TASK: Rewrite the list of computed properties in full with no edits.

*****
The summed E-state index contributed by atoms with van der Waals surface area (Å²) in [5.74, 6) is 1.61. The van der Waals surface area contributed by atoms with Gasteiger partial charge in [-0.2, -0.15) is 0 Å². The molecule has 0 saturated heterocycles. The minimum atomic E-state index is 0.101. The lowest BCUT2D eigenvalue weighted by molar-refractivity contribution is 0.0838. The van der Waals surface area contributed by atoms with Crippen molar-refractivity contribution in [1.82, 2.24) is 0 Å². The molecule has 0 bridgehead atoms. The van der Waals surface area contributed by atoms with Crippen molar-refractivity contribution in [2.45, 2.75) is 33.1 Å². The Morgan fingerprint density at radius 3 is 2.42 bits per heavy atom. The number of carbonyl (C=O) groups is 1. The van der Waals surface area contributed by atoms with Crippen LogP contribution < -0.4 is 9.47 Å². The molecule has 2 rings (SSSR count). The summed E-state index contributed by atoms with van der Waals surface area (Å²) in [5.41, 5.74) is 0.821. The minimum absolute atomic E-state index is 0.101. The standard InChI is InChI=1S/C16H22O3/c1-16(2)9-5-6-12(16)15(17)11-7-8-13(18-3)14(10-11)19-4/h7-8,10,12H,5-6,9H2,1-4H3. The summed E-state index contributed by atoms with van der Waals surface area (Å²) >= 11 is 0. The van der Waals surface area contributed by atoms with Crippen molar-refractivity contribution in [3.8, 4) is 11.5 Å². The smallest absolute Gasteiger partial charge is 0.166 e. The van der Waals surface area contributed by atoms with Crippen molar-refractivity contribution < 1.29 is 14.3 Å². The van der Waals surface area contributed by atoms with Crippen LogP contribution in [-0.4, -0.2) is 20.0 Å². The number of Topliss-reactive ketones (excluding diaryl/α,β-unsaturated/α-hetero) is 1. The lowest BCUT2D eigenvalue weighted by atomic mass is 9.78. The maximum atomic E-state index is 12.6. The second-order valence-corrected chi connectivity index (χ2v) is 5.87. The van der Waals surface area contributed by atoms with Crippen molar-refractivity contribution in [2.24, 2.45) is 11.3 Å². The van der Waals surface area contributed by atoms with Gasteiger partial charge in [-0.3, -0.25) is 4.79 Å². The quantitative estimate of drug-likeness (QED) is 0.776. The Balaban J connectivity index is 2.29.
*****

The summed E-state index contributed by atoms with van der Waals surface area (Å²) in [5.74, 6) is 1.61. The van der Waals surface area contributed by atoms with Gasteiger partial charge in [-0.2, -0.15) is 0 Å². The molecule has 0 saturated heterocycles. The minimum atomic E-state index is 0.101. The lowest BCUT2D eigenvalue weighted by molar-refractivity contribution is 0.0838. The van der Waals surface area contributed by atoms with Crippen molar-refractivity contribution in [1.82, 2.24) is 0 Å². The molecule has 0 bridgehead atoms. The van der Waals surface area contributed by atoms with Crippen molar-refractivity contribution in [2.45, 2.75) is 33.1 Å². The Morgan fingerprint density at radius 3 is 2.42 bits per heavy atom. The number of carbonyl (C=O) groups is 1. The van der Waals surface area contributed by atoms with Crippen LogP contribution < -0.4 is 9.47 Å². The molecule has 2 rings (SSSR count). The summed E-state index contributed by atoms with van der Waals surface area (Å²) in [5.41, 5.74) is 0.821. The minimum absolute atomic E-state index is 0.101. The standard InChI is InChI=1S/C16H22O3/c1-16(2)9-5-6-12(16)15(17)11-7-8-13(18-3)14(10-11)19-4/h7-8,10,12H,5-6,9H2,1-4H3. The summed E-state index contributed by atoms with van der Waals surface area (Å²) >= 11 is 0. The van der Waals surface area contributed by atoms with Crippen molar-refractivity contribution in [3.8, 4) is 11.5 Å². The smallest absolute Gasteiger partial charge is 0.166 e. The van der Waals surface area contributed by atoms with Crippen molar-refractivity contribution < 1.29 is 14.3 Å². The van der Waals surface area contributed by atoms with Crippen LogP contribution in [-0.4, -0.2) is 20.0 Å². The number of Topliss-reactive ketones (excluding diaryl/α,β-unsaturated/α-hetero) is 1. The lowest BCUT2D eigenvalue weighted by atomic mass is 9.78. The maximum atomic E-state index is 12.6. The second-order valence-corrected chi connectivity index (χ2v) is 5.87. The van der Waals surface area contributed by atoms with Crippen molar-refractivity contribution in [2.24, 2.45) is 11.3 Å². The van der Waals surface area contributed by atoms with Gasteiger partial charge in [-0.3, -0.25) is 4.79 Å². The quantitative estimate of drug-likeness (QED) is 0.776. The Balaban J connectivity index is 2.29.